General insurance brokers are in danger of selling their business for less than its value due to poor planning and a failure to keep up with technological advancements in the industry.
As merger and acquisition activity gains momentum, brokers are falling into the trap of taking advantage of the hive of activity by selling up without having a well thought-out exit strategy.
These are the findings of Andrew Pavuk, principal executive of law firm Pavuk Legal, and author of ‘Nobody else’s business’. He warns that M&A activity also reflects how broker owners grossly undervalued their companies.
‘Our experience is that businesses just close or are sold without the owner realising the full value of it,” he says. “Whether the brokers are big or small, the same problems exist.”
Explaining why brokers undervalue themselves, Pavuk says intermediaries fail to fully grasp how much their clients conduct business online.
“There is a huge disconnect in the industry,” he says. “Brokers are under pressure to transact with clients online but some do not really know how to work with clients online.”
He observes that brokers’ failure to keep up with technological advancements is fuelling M&A activity.
“M&A activity is prolific at the moment and that activity is boosted by disconnect in the broker market”, he says. “This empowers such activity because buyers are looking at the businesses that have not positioned themselves well to sell – businesses that have not adapted to their new environments. Therefore brokers on the market are underselling themselves and the buyer can get a better price.”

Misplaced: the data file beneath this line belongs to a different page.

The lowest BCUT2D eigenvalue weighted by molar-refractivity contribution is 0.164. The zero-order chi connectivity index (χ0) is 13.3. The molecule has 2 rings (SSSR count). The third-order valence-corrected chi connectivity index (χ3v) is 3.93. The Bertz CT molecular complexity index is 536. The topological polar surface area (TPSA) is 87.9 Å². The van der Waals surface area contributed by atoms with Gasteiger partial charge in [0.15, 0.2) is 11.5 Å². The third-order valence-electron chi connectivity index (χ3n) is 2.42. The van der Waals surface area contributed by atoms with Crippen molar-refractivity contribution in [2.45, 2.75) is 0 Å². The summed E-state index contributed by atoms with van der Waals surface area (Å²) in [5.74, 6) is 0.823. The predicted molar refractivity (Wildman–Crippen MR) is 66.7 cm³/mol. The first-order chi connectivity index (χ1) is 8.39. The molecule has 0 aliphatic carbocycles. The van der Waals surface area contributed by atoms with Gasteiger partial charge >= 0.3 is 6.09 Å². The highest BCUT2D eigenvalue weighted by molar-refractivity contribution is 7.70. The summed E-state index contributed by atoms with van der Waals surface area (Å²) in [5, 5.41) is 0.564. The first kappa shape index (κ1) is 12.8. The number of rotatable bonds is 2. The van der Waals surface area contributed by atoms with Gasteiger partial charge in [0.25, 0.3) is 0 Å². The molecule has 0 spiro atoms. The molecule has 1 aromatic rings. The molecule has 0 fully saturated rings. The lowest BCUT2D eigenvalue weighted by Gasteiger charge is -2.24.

Pavuk also highlights that increased M&A activity is also prompting brokers to sell up.
“A lot of people see increasing M&A activity and think it is the right time to sell but because they haven’t prepared to exit, they won’t get the value they could out of the business,” he says.
“Some people just wake up one day and decide they will sell their business by the end of the year
Pavuk urges sellers to carefully prepare for exit and not just put up the “for sale” sign and assume they will get top market dollar for it. He advised:
Pavuk advises brokers to follow these steps:
- Prepare a timeline
“It can take years to sell a company. It took one company ten years to sell.”
- Work out who your prospective buyer is
“Is it another broker? An aggregator? An entrepreneur? Be sure who they are and market your business accordingly. Sellers will look for a business model that can easily transfer or fit into their own business model.”
- Be relevant
“Those companies that keep up with the times and trends will always get greater value out of their business than those who do not.”
- Do your homework
“Understand your business. Only once you truly understand it, can you understand your exit strategy.”